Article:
Former Beavercreek mayor dies, remembered for his community involvement

BEAVERCREEK — Former Beavercreek mayor Arthur “Scott” Hadley is being remembered as someone who was committed to the well-being of his city, and whose volunteer work went “above and beyond.”

Hadley died Friday at the age of 82.

A lifelong Beavercreek resident, Hadley served as the city’s mayor twice, from 2006 to 2007 and 2010 to 2011, and served on city council for 8 years. Hadley was instrumental in helping establish the city of Beavercreek in 1983, according to his obituary, and also worked to establish the city’s 9/11 Memorial, a piece of steel from the fallen World Trade Center once located between the 101st and 105th floors of the North Tower. The memorial was dedicated on the 10th anniversary of 9/11.

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“It was an exciting time. We wanted to make it happen; Scott was behind that effort, and worked diligently with the volunteers to help get it here,” said former Beavercreek mayor Brian Jarvis, who served as Hadley’s vice mayor in 2010 and 2011.

“It was always an honor to work with him because he was so committed to the wellbeing of Beavercreek,” Jarvis said. “If you think how difficult it can be to be in a leadership role of a city as robust as Beavercreek, only a person who truly cares for his community would volunteer to stay in that role.”

Jarvis also described Hadley as a devoted family man.

“When we spoke, often the topic turned to family, and he would speak with definite pride,” Jarvis said.

Hadley was also a founding member of the Rotary Club of Beavercreek, and a charter member of the Beavercreek Chamber of Commerce. He was awarded Beavercreek Rotary’s Outstanding Community Service Award in 2004. He and his family were particularly active in Beavercreek’s signature Popcorn Festival, held annually the weekend after Labor Day.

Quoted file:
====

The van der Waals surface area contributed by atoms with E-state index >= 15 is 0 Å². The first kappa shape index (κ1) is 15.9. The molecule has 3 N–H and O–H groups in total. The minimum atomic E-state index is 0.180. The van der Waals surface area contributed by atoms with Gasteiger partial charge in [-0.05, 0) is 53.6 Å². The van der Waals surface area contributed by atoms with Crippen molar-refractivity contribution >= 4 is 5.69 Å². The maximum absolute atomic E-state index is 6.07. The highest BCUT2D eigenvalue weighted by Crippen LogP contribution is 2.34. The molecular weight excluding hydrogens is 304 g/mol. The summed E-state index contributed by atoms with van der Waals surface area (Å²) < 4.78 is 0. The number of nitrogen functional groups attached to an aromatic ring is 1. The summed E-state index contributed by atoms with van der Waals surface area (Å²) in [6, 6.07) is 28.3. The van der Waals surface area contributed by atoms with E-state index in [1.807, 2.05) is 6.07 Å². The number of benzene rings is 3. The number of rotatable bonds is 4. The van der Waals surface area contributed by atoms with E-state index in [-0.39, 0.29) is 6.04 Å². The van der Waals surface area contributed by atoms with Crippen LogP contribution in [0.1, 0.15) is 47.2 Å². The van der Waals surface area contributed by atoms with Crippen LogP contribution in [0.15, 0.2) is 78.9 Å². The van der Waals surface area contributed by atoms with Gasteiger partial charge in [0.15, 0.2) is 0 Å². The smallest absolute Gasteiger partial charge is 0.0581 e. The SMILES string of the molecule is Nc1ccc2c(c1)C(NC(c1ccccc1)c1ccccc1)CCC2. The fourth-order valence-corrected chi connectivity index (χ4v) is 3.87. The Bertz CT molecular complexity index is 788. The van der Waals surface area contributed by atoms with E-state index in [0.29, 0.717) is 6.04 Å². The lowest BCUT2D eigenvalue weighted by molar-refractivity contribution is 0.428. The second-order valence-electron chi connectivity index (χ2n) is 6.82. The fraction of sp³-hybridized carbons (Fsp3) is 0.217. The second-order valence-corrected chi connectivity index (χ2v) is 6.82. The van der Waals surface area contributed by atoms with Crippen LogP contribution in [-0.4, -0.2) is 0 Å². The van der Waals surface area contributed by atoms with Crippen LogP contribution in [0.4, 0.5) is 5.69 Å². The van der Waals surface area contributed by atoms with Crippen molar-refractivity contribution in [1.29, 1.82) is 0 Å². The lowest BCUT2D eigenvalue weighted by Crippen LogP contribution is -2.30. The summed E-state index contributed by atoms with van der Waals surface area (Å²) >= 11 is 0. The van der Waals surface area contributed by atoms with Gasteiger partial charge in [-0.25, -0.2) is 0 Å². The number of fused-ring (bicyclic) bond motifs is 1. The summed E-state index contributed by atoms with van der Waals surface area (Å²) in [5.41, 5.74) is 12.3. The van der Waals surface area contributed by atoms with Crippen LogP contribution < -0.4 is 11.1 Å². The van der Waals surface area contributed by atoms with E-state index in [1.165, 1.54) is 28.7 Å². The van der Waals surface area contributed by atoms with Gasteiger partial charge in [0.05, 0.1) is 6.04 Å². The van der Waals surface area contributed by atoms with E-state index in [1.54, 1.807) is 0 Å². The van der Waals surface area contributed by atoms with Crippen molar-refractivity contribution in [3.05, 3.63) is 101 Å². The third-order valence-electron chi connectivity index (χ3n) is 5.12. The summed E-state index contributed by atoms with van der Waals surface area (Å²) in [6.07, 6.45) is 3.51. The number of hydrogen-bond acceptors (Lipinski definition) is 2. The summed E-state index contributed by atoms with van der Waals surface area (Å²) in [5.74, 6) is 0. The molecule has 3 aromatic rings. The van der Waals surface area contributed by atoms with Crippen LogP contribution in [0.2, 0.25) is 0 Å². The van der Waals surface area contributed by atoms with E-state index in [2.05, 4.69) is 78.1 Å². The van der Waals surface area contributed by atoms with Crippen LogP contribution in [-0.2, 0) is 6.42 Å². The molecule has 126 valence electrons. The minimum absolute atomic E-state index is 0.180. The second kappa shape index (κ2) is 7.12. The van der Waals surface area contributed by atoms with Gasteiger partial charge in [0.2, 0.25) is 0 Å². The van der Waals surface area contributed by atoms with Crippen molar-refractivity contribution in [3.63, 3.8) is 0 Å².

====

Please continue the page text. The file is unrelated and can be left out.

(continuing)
“He was always there bright and early Saturday morning helping to set up,” said Mike Cornell, who was Beavercreek’s city manager during Hadley’s time on council.

“He was always open to new ideas,” Cornell said. “No matter what the political position, he was always open to listen. That’s what set him apart.”

“Mayor Scott Hadley was a prime example of an individual dedicated to his home town and its well being. In addition to his service as Mayor, Scott was very active in numerous boards, commissions, and organizations in our community which contributed greatly to Beavercreek being a wonderful place to call home,” current Mayor Bob Stone said.

Visitation will be from 3 p.m. to 8 p.m. Thursday, May 19 at Tobias Funeral Home, 3970 Dayton-Xenia Road, Beavercreek. Funeral services will be 10 a.m. Friday at the funeral home. The family has asked in lieu of flowers, donations be made to the City of Beavercreek Park and Acquisition Improvement fund.

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